The massive range of session topics provides a (sometimes overwhelming) plethora of options for every timeslot. From a Deep Dive into Git presented by a senior developer on the team that added Git support to Visual Studio, to Going Node at Netflix, a case study of how Netflix is moving from Java & Stuts to Node-based solutions presented by a Senior UI Engineer at Netflix, there was no shortage of engaging sessions. Plus, the agenda featured excellent keynotes each morning that highlighted how our actions as developers impact the people in our communities and beyond, how UI design is changing to more natural user interfaces and how persistence and passion can help empower developers to break down barriers.
We encouraged the InRule team to attend the sessions that interested them and not to limit themselves to stuff they would use during their day jobs. In fact, I personally encouraged folks to attend some talks on topics which had nothing to do with their day-to-day work, just to get exposure to how things are done outside our corner of the world.
That Conference is setup specifically to foster personal engagements with technical leaders, which carry beyond the conference. Attendees had the opportunity to have in-depth conversations and establish relationships with presenters and other attendees, many of whom are industry leaders or have deep experience in their fields.
Brand exposure to engaged developers, both in and outside the Microsoft tech stack
InRule has been “the premier BRMS for the Microsoft Platform” for many years now, but we’re looking to grow – both to increase our market share within the .Net environment, but also to expand beyond .Net. As passionate developers (and marketers), we are excited to show other passionate developers the software suite we’ve built — and what we’re working on for use outside the Microsoft platform.
We had a lot of traffic to our booth and many, many great, in-depth conversations with folks about our products and how they can be used in various applications.
We had the opportunity to show off our software in detail during a 30-minute lunchtime session, where Jim Wray walked a packed room through a hypothetical case study showing how InRule could be used by a craft brewery to manage distribution and ordering, while keeping up with ever-changing (and sometimes ridiculous) laws and mandates.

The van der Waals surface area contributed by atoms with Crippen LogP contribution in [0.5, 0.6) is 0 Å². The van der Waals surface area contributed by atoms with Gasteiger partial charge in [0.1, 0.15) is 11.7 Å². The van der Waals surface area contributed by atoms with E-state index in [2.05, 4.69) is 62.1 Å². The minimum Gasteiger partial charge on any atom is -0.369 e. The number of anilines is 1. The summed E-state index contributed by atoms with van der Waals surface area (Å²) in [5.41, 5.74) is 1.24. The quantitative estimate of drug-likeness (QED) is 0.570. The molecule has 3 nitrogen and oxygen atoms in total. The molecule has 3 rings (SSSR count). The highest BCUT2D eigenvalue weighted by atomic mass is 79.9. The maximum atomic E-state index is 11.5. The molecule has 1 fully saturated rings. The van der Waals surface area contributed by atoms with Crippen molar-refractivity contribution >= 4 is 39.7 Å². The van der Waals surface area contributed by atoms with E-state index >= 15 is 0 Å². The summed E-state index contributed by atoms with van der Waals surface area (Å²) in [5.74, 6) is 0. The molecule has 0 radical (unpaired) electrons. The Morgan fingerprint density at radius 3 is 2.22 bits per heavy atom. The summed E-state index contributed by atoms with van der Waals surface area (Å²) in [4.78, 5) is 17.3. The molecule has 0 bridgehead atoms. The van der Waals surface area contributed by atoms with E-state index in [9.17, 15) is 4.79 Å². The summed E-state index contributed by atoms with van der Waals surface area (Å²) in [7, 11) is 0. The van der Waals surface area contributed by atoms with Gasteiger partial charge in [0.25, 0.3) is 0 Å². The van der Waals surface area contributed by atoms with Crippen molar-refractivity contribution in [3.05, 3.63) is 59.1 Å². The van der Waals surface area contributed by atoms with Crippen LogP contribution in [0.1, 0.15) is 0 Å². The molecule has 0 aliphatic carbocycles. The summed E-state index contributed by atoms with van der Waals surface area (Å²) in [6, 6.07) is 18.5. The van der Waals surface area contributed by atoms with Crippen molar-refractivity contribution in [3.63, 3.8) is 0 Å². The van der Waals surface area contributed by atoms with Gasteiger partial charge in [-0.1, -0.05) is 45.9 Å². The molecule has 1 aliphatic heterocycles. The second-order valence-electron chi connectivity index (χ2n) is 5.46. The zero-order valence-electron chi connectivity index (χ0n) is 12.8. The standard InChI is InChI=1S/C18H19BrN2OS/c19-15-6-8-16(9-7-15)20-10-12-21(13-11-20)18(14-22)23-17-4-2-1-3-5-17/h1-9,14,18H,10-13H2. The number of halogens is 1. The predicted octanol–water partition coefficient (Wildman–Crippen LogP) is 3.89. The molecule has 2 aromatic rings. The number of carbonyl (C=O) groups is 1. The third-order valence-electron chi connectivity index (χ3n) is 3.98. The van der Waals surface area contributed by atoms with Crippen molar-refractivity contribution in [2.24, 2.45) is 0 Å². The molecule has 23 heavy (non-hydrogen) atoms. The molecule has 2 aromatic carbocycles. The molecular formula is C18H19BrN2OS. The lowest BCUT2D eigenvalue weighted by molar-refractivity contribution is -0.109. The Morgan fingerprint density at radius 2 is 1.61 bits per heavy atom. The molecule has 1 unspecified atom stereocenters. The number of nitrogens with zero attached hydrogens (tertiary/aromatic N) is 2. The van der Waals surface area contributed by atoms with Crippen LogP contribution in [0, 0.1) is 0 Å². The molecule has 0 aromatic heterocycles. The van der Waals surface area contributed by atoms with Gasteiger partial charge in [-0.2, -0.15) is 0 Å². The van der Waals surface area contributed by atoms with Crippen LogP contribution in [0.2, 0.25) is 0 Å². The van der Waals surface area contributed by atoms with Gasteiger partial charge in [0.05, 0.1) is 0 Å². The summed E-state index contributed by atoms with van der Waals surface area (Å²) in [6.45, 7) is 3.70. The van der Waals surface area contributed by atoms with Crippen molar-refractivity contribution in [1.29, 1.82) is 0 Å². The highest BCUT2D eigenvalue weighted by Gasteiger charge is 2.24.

Additionally, Jeff Key had the opportunity to present a full session titled “Why are you still hard-coding business logic?”, which served as a less InRule-specific technical discussion around the virtues of rule engines.
The opportunity to support the development community, both current and future developers
The founders of That Conference intentionally try to keep the ticket prices low enough that developers can attend even if their employers don’t pay their way. Unlike Microsoft Build, GoTo Chicago, or Google I/O, which all cost several thousands of dollars per person to attend, That Conference is committed to keeping ticket prices affordable (this year at $400), and a large part of that is having strong sponsors who cover about half the total cost of the conference. InRule, as a Platinum-level sponsor, is proud to support this great event.
Because That Conference is very family-friendly, many attendees bring their family along so they can attend sessions that introduce and expand science, technology, engineering and math (STEM) concepts to the next generation. Educating the next generations in STEM concepts is a personal passion of InRule’s co-founder and CTO Loren Goodman (see here and here where he is testifying before a Senate committee on that topic), so this is yet another way That Conference aligns with InRule’s core values.
Next Year, Here We Come!
Now, in my role as a volunteer on the That Conference organizing team, I’m clearly biased in my opinion on the awesomeness of That Conference. But here’s the real proof: The team enjoyed That Conference so much that, through an anonymous survey, 100% of the team said they’d rather attend That Conference again next year over any other conference of their selection. That’s the kind of feedback that any conference organizer dreams of.
So we’ll be doing it all again next year from Aug 10-12. I hope to see you there!
If you’re interested in learning more about That Conference, make sure to follow the @ThatConference Twitter account.